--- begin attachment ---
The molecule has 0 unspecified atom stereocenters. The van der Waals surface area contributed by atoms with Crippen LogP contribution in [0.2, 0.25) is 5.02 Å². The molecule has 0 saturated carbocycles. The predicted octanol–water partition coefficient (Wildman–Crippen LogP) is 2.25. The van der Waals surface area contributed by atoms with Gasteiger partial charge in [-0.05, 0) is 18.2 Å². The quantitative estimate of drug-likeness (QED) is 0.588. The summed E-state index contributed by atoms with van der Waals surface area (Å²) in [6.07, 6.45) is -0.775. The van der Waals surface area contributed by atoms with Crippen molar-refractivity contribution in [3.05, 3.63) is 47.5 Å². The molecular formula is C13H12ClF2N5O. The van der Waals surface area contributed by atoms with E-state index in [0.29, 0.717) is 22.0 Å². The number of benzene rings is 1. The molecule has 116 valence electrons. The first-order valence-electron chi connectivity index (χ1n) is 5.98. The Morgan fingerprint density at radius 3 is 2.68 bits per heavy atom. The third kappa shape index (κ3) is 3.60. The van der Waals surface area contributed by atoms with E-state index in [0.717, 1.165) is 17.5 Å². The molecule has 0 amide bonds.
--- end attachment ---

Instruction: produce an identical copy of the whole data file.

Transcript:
The molecule has 0 unspecified atom stereocenters. The van der Waals surface area contributed by atoms with Crippen LogP contribution in [0.2, 0.25) is 5.02 Å². The molecule has 0 saturated carbocycles. The predicted octanol–water partition coefficient (Wildman–Crippen LogP) is 2.25. The van der Waals surface area contributed by atoms with Gasteiger partial charge in [-0.05, 0) is 18.2 Å². The quantitative estimate of drug-likeness (QED) is 0.588. The summed E-state index contributed by atoms with van der Waals surface area (Å²) in [6.07, 6.45) is -0.775. The van der Waals surface area contributed by atoms with Crippen molar-refractivity contribution in [3.05, 3.63) is 47.5 Å². The molecular formula is C13H12ClF2N5O. The van der Waals surface area contributed by atoms with E-state index in [0.29, 0.717) is 22.0 Å². The number of benzene rings is 1. The molecule has 116 valence electrons. The first-order valence-electron chi connectivity index (χ1n) is 5.98. The Morgan fingerprint density at radius 3 is 2.68 bits per heavy atom. The third kappa shape index (κ3) is 3.60. The van der Waals surface area contributed by atoms with E-state index in [0.717, 1.165) is 17.5 Å². The molecule has 0 amide bonds.